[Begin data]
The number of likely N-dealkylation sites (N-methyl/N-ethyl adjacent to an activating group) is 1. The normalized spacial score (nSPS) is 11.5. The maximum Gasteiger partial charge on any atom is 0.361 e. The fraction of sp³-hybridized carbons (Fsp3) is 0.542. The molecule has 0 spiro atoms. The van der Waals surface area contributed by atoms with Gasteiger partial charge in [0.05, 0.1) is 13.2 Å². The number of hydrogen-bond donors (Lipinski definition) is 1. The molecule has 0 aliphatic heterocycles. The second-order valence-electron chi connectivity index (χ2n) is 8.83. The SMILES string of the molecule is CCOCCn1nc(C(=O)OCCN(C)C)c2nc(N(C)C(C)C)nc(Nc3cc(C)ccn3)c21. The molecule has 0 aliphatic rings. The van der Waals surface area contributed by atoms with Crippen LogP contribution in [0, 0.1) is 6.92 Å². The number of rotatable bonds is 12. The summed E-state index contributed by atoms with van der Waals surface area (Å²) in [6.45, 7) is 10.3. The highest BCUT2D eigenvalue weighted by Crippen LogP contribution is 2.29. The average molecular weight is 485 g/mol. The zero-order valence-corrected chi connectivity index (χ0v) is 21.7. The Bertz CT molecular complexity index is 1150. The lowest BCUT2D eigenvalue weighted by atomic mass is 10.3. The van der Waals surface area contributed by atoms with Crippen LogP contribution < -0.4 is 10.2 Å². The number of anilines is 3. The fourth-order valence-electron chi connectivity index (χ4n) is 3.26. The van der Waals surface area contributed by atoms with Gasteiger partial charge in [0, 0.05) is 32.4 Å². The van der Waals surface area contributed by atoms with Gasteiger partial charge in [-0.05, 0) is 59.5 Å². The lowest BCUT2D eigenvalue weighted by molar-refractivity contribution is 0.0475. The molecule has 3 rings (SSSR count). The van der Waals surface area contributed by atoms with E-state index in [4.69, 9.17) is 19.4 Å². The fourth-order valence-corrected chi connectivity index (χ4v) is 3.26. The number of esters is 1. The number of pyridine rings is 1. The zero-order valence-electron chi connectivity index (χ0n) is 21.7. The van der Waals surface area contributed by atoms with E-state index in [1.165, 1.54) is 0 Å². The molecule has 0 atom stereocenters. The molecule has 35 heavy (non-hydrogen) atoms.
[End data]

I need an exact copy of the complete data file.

The number of likely N-dealkylation sites (N-methyl/N-ethyl adjacent to an activating group) is 1. The normalized spacial score (nSPS) is 11.5. The maximum Gasteiger partial charge on any atom is 0.361 e. The fraction of sp³-hybridized carbons (Fsp3) is 0.542. The molecule has 0 spiro atoms. The van der Waals surface area contributed by atoms with Gasteiger partial charge in [0.05, 0.1) is 13.2 Å². The number of hydrogen-bond donors (Lipinski definition) is 1. The molecule has 0 aliphatic heterocycles. The second-order valence-electron chi connectivity index (χ2n) is 8.83. The SMILES string of the molecule is CCOCCn1nc(C(=O)OCCN(C)C)c2nc(N(C)C(C)C)nc(Nc3cc(C)ccn3)c21. The molecule has 0 aliphatic rings. The van der Waals surface area contributed by atoms with Crippen LogP contribution in [0, 0.1) is 6.92 Å². The number of rotatable bonds is 12. The summed E-state index contributed by atoms with van der Waals surface area (Å²) in [6.45, 7) is 10.3. The highest BCUT2D eigenvalue weighted by Crippen LogP contribution is 2.29. The average molecular weight is 485 g/mol. The zero-order valence-corrected chi connectivity index (χ0v) is 21.7. The Bertz CT molecular complexity index is 1150. The lowest BCUT2D eigenvalue weighted by atomic mass is 10.3. The van der Waals surface area contributed by atoms with Crippen LogP contribution < -0.4 is 10.2 Å². The number of anilines is 3. The fourth-order valence-electron chi connectivity index (χ4n) is 3.26. The van der Waals surface area contributed by atoms with Gasteiger partial charge in [0, 0.05) is 32.4 Å². The van der Waals surface area contributed by atoms with Gasteiger partial charge in [-0.05, 0) is 59.5 Å². The lowest BCUT2D eigenvalue weighted by molar-refractivity contribution is 0.0475. The molecule has 3 rings (SSSR count). The van der Waals surface area contributed by atoms with E-state index in [4.69, 9.17) is 19.4 Å². The fourth-order valence-corrected chi connectivity index (χ4v) is 3.26. The number of esters is 1. The number of pyridine rings is 1. The zero-order valence-electron chi connectivity index (χ0n) is 21.7. The van der Waals surface area contributed by atoms with E-state index in [1.165, 1.54) is 0 Å². The molecule has 0 atom stereocenters. The molecule has 35 heavy (non-hydrogen) atoms.